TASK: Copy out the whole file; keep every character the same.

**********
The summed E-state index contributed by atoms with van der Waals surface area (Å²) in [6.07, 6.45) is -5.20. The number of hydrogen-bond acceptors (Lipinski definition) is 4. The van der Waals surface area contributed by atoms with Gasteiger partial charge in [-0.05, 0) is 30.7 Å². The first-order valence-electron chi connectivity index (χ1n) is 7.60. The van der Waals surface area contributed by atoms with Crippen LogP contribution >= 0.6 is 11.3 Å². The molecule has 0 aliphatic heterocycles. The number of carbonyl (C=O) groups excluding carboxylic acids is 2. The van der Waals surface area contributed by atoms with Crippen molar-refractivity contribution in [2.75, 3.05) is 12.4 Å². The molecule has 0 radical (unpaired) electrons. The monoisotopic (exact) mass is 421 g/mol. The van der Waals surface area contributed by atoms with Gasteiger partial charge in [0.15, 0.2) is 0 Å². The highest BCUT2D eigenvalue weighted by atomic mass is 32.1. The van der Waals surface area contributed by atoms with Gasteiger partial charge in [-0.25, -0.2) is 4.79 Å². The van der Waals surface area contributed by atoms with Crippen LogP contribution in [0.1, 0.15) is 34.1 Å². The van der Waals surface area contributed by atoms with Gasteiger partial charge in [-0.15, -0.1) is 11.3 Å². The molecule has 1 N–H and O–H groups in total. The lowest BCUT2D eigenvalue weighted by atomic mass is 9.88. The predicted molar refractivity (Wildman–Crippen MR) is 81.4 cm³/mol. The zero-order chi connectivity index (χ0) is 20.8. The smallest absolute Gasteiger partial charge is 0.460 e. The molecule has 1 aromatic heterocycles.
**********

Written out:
The summed E-state index contributed by atoms with van der Waals surface area (Å²) in [6.07, 6.45) is -5.20. The number of hydrogen-bond acceptors (Lipinski definition) is 4. The van der Waals surface area contributed by atoms with Gasteiger partial charge in [-0.05, 0) is 30.7 Å². The first-order valence-electron chi connectivity index (χ1n) is 7.60. The van der Waals surface area contributed by atoms with Crippen LogP contribution >= 0.6 is 11.3 Å². The molecule has 0 aliphatic heterocycles. The number of carbonyl (C=O) groups excluding carboxylic acids is 2. The van der Waals surface area contributed by atoms with Crippen molar-refractivity contribution in [2.75, 3.05) is 12.4 Å². The molecule has 0 radical (unpaired) electrons. The monoisotopic (exact) mass is 421 g/mol. The van der Waals surface area contributed by atoms with Gasteiger partial charge in [0.15, 0.2) is 0 Å². The highest BCUT2D eigenvalue weighted by atomic mass is 32.1. The van der Waals surface area contributed by atoms with Gasteiger partial charge in [-0.25, -0.2) is 4.79 Å². The van der Waals surface area contributed by atoms with Crippen LogP contribution in [0.1, 0.15) is 34.1 Å². The van der Waals surface area contributed by atoms with Gasteiger partial charge in [-0.15, -0.1) is 11.3 Å². The molecule has 1 N–H and O–H groups in total. The lowest BCUT2D eigenvalue weighted by atomic mass is 9.88. The predicted molar refractivity (Wildman–Crippen MR) is 81.4 cm³/mol. The zero-order chi connectivity index (χ0) is 20.8. The smallest absolute Gasteiger partial charge is 0.460 e. The molecule has 1 aromatic heterocycles.